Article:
thumbnail

Surface disposal of produced waters in western and southwestern Pennsylvania: potential for accumulation of alkali-earth elements in sediments

International Journal of Coal Geology

By:
, , , , , ,
DOI: 10.1016/j.coal.2013.12.001

Links

Abstract

Waters co-produced with hydrocarbons in the Appalachian Basin are of notably poor quality (concentrations of total dissolved solids (TDS) and total radium up to and exceeding 300,000 mg/L and 10,000 pCi/L, respectively). Since 2008, a rapid increase in Marcellus Shale gas production has led to a commensurate rise in associated wastewater while generation of produced water from conventional oil and gas activities has continued. In this study, we assess whether disposal practices from treatment of produced waters from both shale gas and conventional operations in Pennsylvania could result in the accumulation of associated alkali earth elements. The results from our 5 study sites indicate that there was no increase in concentrations of total Ra (Ra-226) and extractable Ba, Ca, Na, or Sr in fluvial sediments downstream of the discharge outfalls (p > 0.05) of publicly owned treatment works (POTWs) and centralized waste treatment facilities (CWTs). However, the use of road spreading of brines from conventional oil and gas wells for deicing resulted in accumulation of Ra-226 (1.2 ×), and extractable Sr (3.0 ×), Ca (5.3 ×), and Na (6.2 ×) in soil and sediment proximal to roads (p < 0.05). Although this study is an important initial assessment of the impacts of these disposal practices, more work is needed to consider the environmental consequences of produced waters management.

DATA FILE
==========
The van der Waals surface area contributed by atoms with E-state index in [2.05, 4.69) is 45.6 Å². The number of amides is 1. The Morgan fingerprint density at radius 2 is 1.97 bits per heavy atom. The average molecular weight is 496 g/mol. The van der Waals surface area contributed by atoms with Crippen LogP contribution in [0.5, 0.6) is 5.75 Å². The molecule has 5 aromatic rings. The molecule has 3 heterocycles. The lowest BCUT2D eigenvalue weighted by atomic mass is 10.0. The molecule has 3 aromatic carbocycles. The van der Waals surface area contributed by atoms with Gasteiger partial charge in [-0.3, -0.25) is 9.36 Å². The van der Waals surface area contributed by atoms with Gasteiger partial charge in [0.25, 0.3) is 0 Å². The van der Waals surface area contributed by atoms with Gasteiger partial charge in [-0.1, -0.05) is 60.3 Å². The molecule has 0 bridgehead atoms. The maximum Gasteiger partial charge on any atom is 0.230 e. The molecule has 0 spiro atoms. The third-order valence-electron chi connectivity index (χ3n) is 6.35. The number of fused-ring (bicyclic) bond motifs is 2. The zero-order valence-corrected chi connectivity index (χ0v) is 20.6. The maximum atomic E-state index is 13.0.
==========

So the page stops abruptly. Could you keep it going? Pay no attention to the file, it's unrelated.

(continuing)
Geospatial Extents

Additional Publication Details

Publication type:
Article
Publication Subtype:
Journal Article
Title:
Surface disposal of produced waters in western and southwestern Pennsylvania: potential for accumulation of alkali-earth elements in sediments
Series title:
International Journal of Coal Geology
DOI:
10.1016/j.coal.2013.12.001
Volume
126
Year Published:
2014
Language:
English
Publisher:
Elsevier
Contributing office(s):
Water Resources National Research Program
Description:
9 p.
Larger Work Type:
Article
Larger Work Subtype:
Journal Article
First page:
162
Last page:
170
Country:
United States
State:
Pennsylvania